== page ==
Peru Essay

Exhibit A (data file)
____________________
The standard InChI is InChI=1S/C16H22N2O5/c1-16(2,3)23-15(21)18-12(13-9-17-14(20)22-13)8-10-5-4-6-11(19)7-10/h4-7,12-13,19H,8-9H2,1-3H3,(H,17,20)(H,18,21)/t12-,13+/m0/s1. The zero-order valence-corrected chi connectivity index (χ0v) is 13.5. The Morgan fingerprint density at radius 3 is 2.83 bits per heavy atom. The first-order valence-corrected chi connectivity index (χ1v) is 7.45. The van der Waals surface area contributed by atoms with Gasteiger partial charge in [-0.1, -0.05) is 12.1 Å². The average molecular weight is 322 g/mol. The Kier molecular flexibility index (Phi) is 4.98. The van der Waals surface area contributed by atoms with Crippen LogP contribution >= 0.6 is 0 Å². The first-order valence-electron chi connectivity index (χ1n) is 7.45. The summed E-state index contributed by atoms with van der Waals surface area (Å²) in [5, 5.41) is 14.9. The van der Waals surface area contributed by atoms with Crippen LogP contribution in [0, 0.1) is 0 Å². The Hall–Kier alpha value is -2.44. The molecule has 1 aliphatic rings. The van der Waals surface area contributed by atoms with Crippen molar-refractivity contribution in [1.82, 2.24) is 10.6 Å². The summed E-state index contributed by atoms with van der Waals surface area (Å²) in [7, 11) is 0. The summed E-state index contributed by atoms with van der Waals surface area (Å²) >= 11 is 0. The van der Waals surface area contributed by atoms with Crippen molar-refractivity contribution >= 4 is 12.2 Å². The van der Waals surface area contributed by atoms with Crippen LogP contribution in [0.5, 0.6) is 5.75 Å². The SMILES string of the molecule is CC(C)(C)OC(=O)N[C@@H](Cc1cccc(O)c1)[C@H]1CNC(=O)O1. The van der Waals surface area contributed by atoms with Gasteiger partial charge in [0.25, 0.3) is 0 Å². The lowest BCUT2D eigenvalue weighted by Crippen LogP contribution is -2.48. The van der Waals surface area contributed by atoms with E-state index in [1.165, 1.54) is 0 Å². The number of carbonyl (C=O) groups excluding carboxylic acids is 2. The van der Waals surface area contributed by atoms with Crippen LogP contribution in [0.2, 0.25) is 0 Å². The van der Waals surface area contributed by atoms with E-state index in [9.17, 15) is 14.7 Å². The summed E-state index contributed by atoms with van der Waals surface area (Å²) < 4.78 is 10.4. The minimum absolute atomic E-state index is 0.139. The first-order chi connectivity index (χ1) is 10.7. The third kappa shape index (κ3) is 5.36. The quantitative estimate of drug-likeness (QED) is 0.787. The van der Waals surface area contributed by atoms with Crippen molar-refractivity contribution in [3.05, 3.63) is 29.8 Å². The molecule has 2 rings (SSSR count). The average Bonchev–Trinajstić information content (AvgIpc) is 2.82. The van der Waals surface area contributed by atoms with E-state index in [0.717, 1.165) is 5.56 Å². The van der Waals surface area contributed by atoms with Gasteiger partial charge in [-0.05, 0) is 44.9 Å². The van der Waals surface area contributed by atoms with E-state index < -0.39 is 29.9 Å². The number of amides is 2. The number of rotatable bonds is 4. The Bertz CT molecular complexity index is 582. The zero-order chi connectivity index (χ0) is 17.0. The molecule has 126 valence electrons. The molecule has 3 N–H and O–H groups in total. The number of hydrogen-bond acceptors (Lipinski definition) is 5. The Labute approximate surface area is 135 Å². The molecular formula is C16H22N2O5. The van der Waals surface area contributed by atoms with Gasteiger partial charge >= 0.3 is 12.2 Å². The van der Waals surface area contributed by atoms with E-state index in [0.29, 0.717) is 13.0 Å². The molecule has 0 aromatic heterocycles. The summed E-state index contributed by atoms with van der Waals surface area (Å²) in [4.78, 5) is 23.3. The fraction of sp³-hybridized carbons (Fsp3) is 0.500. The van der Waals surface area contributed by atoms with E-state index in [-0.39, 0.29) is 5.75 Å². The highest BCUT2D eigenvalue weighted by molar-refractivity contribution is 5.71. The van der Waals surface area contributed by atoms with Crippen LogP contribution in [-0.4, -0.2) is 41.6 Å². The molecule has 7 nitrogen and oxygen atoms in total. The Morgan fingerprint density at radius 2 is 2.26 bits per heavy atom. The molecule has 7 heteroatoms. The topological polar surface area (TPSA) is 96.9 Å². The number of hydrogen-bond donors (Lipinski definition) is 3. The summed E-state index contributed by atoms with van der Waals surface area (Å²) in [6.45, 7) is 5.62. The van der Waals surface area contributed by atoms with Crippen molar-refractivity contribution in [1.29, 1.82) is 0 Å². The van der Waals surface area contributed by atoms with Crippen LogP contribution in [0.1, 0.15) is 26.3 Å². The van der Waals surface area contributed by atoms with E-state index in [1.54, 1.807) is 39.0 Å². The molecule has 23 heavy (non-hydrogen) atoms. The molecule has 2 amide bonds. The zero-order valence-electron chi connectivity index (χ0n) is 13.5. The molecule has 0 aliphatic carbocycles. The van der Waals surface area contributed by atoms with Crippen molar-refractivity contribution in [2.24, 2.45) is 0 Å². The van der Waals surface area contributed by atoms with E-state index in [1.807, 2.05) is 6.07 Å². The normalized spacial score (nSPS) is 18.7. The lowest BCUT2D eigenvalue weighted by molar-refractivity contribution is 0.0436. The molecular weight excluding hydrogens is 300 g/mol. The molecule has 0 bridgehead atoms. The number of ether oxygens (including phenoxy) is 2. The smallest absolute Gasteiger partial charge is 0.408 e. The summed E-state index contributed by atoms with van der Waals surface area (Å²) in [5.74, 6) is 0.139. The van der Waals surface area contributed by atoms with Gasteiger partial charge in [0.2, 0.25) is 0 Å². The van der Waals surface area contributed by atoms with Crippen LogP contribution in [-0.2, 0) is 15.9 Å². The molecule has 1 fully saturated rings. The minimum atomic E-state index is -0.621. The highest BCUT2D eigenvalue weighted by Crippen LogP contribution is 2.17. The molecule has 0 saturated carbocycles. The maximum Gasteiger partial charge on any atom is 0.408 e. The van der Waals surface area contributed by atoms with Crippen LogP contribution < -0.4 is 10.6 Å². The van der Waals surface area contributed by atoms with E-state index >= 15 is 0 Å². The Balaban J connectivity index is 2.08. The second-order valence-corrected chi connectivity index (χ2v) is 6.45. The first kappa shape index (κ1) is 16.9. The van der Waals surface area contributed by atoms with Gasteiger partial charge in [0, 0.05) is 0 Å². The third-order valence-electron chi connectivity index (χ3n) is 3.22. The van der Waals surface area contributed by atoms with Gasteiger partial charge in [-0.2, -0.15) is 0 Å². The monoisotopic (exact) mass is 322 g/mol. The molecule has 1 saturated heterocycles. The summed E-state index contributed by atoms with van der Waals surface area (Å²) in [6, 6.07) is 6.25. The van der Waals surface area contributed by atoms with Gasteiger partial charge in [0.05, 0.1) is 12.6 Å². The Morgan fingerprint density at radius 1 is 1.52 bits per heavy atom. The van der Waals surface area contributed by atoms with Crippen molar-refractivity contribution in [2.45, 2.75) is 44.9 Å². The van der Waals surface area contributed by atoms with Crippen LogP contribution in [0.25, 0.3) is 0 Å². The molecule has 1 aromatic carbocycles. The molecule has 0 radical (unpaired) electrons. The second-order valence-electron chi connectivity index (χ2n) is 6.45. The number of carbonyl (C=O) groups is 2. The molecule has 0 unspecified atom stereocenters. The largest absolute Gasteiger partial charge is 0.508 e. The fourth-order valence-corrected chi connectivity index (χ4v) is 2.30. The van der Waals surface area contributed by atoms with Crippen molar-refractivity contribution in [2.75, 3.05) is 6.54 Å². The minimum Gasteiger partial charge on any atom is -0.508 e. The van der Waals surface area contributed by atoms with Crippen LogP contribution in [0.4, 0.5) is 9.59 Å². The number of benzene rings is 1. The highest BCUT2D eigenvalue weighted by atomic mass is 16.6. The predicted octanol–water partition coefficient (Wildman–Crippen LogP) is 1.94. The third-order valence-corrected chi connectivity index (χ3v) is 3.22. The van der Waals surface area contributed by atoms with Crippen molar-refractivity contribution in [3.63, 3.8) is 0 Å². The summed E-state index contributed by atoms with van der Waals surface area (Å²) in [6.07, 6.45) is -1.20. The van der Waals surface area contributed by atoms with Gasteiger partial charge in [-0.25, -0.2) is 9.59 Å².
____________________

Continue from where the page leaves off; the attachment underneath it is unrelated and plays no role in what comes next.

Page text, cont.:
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Peru is located in western South America with an estimated population of 30 million. It is multinational, including Europeans, Africans, Asians and Amerindians. The national language of the country is Spanish, however a significant number or Peruvians still speak other native languages. Peru is a representative democratic republic that is divided into 25 regions. It is a developing country with a poverty level around 25 percent. Its main economic industries are mining, manufacturing, agriculture and fishing. The history of Peru spans multiple millennia and gone through several stages of cultural development in the mountain region and the coastal desert. About 15,000 years ago, humans are believed to have crossed the Bering Strait from Asia and moved south surviving as nomads. The Peruvian region was home to the Norte Chico civilization, one of the oldest in the world, and to the Inca Empire, the largest state in Pre-Columbian America. The Spanish Empire conquered it in the 16th century, which established a Viceroyalty with rule over most of South America. The nation declared independence from Spain in 1821, but consolidated only after the Battle of Ayacucho in 1824. Relative deprivation theory is a helpful model for understanding the roots of terrorism in Peru. Various terrorist groups arose out of the failed leftist political parties who were unable to raise the living standards for the native Peruvians. The founders of these movements were from the middle class and wanted justice for the poor. Peru was still a mostly primitive society in the middle of the 20th century, with only the 0.1% elite classes controlling 60% the arable land, and the poor performing unskilled tasks in service of the hacienda owners (Osborn, 2010). In 1... ... middle of paper ... ... the world in coca cultivation, along with Columbia and Bolivia, and their production doubled in the 1990s (Lia, 2005). Terrorism in modern Peru has evolved from attacks by a collection of communist guerilla outfits with differing degrees of fundamentalism into utilitarian narco-terrorism, with the potential for anti-globalization violence. The evolution of terrorism in other parts of the world have taken a more fundamental turn with the rise of Global Jihadist, but Peruvians guerillas appear to have left the most extreme Maoist versions of their ideology behind. Hopefully this foretells of a much less violent future for Peru, even if there are still unresolved security problems. With the emergence of narco-terrorism, the future is more uncertain, and the trade-offs needed to separate terrorists from coca farmers are difficult to make politically and diplomatically.

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